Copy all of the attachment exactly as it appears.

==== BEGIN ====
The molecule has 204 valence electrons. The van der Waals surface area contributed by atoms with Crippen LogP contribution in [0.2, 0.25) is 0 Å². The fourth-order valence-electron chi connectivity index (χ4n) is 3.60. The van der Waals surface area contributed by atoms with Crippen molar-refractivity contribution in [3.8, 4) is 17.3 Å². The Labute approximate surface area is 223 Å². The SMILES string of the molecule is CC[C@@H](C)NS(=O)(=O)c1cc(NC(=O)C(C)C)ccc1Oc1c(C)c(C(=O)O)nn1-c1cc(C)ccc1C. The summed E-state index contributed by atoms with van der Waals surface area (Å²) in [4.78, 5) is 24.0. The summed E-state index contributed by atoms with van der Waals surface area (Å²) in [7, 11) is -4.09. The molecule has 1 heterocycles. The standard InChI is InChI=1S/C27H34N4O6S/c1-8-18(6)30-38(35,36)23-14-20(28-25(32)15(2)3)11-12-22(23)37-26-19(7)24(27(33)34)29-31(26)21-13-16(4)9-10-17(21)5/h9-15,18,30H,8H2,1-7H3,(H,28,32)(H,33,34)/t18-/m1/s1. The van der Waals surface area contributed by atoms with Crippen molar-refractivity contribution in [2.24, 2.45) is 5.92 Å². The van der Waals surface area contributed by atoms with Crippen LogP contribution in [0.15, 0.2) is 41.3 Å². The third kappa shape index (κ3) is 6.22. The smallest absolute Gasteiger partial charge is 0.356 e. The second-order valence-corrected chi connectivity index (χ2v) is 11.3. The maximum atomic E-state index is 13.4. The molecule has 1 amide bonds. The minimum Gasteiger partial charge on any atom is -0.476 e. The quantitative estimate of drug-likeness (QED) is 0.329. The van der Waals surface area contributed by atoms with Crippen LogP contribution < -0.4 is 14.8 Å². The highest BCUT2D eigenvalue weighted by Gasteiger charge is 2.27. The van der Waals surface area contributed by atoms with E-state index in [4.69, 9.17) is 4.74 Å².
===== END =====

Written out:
The molecule has 204 valence electrons. The van der Waals surface area contributed by atoms with Crippen LogP contribution in [0.2, 0.25) is 0 Å². The fourth-order valence-electron chi connectivity index (χ4n) is 3.60. The van der Waals surface area contributed by atoms with Crippen molar-refractivity contribution in [3.8, 4) is 17.3 Å². The Labute approximate surface area is 223 Å². The SMILES string of the molecule is CC[C@@H](C)NS(=O)(=O)c1cc(NC(=O)C(C)C)ccc1Oc1c(C)c(C(=O)O)nn1-c1cc(C)ccc1C. The summed E-state index contributed by atoms with van der Waals surface area (Å²) in [4.78, 5) is 24.0. The summed E-state index contributed by atoms with van der Waals surface area (Å²) in [7, 11) is -4.09. The molecule has 1 heterocycles. The standard InChI is InChI=1S/C27H34N4O6S/c1-8-18(6)30-38(35,36)23-14-20(28-25(32)15(2)3)11-12-22(23)37-26-19(7)24(27(33)34)29-31(26)21-13-16(4)9-10-17(21)5/h9-15,18,30H,8H2,1-7H3,(H,28,32)(H,33,34)/t18-/m1/s1. The van der Waals surface area contributed by atoms with Crippen molar-refractivity contribution in [2.24, 2.45) is 5.92 Å². The van der Waals surface area contributed by atoms with Crippen LogP contribution in [0.15, 0.2) is 41.3 Å². The third kappa shape index (κ3) is 6.22. The smallest absolute Gasteiger partial charge is 0.356 e. The second-order valence-corrected chi connectivity index (χ2v) is 11.3. The maximum atomic E-state index is 13.4. The molecule has 1 amide bonds. The minimum Gasteiger partial charge on any atom is -0.476 e. The quantitative estimate of drug-likeness (QED) is 0.329. The van der Waals surface area contributed by atoms with Crippen LogP contribution < -0.4 is 14.8 Å². The highest BCUT2D eigenvalue weighted by Gasteiger charge is 2.27. The van der Waals surface area contributed by atoms with E-state index in [4.69, 9.17) is 4.74 Å².